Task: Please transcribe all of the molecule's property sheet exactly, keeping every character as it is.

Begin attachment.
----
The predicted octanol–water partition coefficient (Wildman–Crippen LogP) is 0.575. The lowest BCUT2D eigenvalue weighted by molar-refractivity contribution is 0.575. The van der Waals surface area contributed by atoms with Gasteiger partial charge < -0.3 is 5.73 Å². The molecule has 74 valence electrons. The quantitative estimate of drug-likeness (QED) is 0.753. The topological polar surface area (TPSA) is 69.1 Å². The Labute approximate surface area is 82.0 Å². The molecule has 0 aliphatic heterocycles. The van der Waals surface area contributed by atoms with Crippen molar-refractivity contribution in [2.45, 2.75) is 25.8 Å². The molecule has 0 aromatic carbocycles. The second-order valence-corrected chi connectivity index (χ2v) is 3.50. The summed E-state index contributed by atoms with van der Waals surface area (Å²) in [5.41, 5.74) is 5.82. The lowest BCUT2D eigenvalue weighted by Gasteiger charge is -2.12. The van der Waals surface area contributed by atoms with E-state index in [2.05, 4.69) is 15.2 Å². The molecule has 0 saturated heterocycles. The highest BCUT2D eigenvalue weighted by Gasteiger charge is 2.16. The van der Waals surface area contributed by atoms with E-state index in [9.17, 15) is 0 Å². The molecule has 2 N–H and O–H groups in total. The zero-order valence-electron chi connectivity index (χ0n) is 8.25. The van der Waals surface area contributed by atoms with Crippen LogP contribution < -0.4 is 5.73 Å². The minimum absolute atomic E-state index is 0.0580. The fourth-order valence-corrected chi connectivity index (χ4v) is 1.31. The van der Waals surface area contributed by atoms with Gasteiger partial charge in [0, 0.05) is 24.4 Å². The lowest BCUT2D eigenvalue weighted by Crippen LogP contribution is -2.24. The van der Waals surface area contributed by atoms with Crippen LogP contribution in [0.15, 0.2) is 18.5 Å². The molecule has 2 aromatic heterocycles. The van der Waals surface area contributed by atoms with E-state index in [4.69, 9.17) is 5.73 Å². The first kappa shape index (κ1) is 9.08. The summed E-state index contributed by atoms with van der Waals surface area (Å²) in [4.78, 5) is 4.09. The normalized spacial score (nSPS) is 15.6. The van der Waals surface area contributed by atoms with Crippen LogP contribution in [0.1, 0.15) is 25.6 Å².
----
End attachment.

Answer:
The predicted octanol–water partition coefficient (Wildman–Crippen LogP) is 0.575. The lowest BCUT2D eigenvalue weighted by molar-refractivity contribution is 0.575. The van der Waals surface area contributed by atoms with Gasteiger partial charge < -0.3 is 5.73 Å². The molecule has 74 valence electrons. The quantitative estimate of drug-likeness (QED) is 0.753. The topological polar surface area (TPSA) is 69.1 Å². The Labute approximate surface area is 82.0 Å². The molecule has 0 aliphatic heterocycles. The van der Waals surface area contributed by atoms with Crippen molar-refractivity contribution in [2.45, 2.75) is 25.8 Å². The molecule has 0 aromatic carbocycles. The second-order valence-corrected chi connectivity index (χ2v) is 3.50. The summed E-state index contributed by atoms with van der Waals surface area (Å²) in [5.41, 5.74) is 5.82. The lowest BCUT2D eigenvalue weighted by Gasteiger charge is -2.12. The van der Waals surface area contributed by atoms with E-state index in [2.05, 4.69) is 15.2 Å². The molecule has 0 saturated heterocycles. The highest BCUT2D eigenvalue weighted by Gasteiger charge is 2.16. The van der Waals surface area contributed by atoms with E-state index in [9.17, 15) is 0 Å². The molecule has 2 N–H and O–H groups in total. The zero-order valence-electron chi connectivity index (χ0n) is 8.25. The van der Waals surface area contributed by atoms with Crippen LogP contribution < -0.4 is 5.73 Å². The minimum absolute atomic E-state index is 0.0580. The fourth-order valence-corrected chi connectivity index (χ4v) is 1.31. The van der Waals surface area contributed by atoms with Gasteiger partial charge in [0, 0.05) is 24.4 Å². The lowest BCUT2D eigenvalue weighted by Crippen LogP contribution is -2.24. The van der Waals surface area contributed by atoms with Crippen LogP contribution in [0.15, 0.2) is 18.5 Å². The molecule has 2 aromatic heterocycles. The van der Waals surface area contributed by atoms with E-state index in [4.69, 9.17) is 5.73 Å². The first kappa shape index (κ1) is 9.08. The summed E-state index contributed by atoms with van der Waals surface area (Å²) in [4.78, 5) is 4.09. The normalized spacial score (nSPS) is 15.6. The van der Waals surface area contributed by atoms with Crippen LogP contribution in [0.1, 0.15) is 25.6 Å².